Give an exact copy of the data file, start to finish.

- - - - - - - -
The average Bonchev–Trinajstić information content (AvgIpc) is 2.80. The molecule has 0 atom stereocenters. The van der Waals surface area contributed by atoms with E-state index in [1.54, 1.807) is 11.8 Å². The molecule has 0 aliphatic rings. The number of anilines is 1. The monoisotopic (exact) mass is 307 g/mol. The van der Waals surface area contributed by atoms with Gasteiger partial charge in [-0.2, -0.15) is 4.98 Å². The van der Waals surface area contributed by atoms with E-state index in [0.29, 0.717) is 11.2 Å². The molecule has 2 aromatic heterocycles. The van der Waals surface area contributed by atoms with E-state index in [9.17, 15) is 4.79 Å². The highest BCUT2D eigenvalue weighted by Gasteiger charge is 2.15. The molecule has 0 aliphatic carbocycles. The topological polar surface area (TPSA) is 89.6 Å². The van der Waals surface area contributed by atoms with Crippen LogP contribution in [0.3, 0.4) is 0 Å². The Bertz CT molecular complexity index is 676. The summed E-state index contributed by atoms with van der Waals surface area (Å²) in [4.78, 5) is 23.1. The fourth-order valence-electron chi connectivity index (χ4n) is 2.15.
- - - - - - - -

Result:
The average Bonchev–Trinajstić information content (AvgIpc) is 2.80. The molecule has 0 atom stereocenters. The van der Waals surface area contributed by atoms with E-state index in [1.54, 1.807) is 11.8 Å². The molecule has 0 aliphatic rings. The number of anilines is 1. The monoisotopic (exact) mass is 307 g/mol. The van der Waals surface area contributed by atoms with Gasteiger partial charge in [-0.2, -0.15) is 4.98 Å². The van der Waals surface area contributed by atoms with E-state index in [0.29, 0.717) is 11.2 Å². The molecule has 2 aromatic heterocycles. The van der Waals surface area contributed by atoms with E-state index in [9.17, 15) is 4.79 Å². The highest BCUT2D eigenvalue weighted by Gasteiger charge is 2.15. The molecule has 0 aliphatic carbocycles. The topological polar surface area (TPSA) is 89.6 Å². The van der Waals surface area contributed by atoms with Crippen LogP contribution in [0.3, 0.4) is 0 Å². The Bertz CT molecular complexity index is 676. The summed E-state index contributed by atoms with van der Waals surface area (Å²) in [4.78, 5) is 23.1. The fourth-order valence-electron chi connectivity index (χ4n) is 2.15.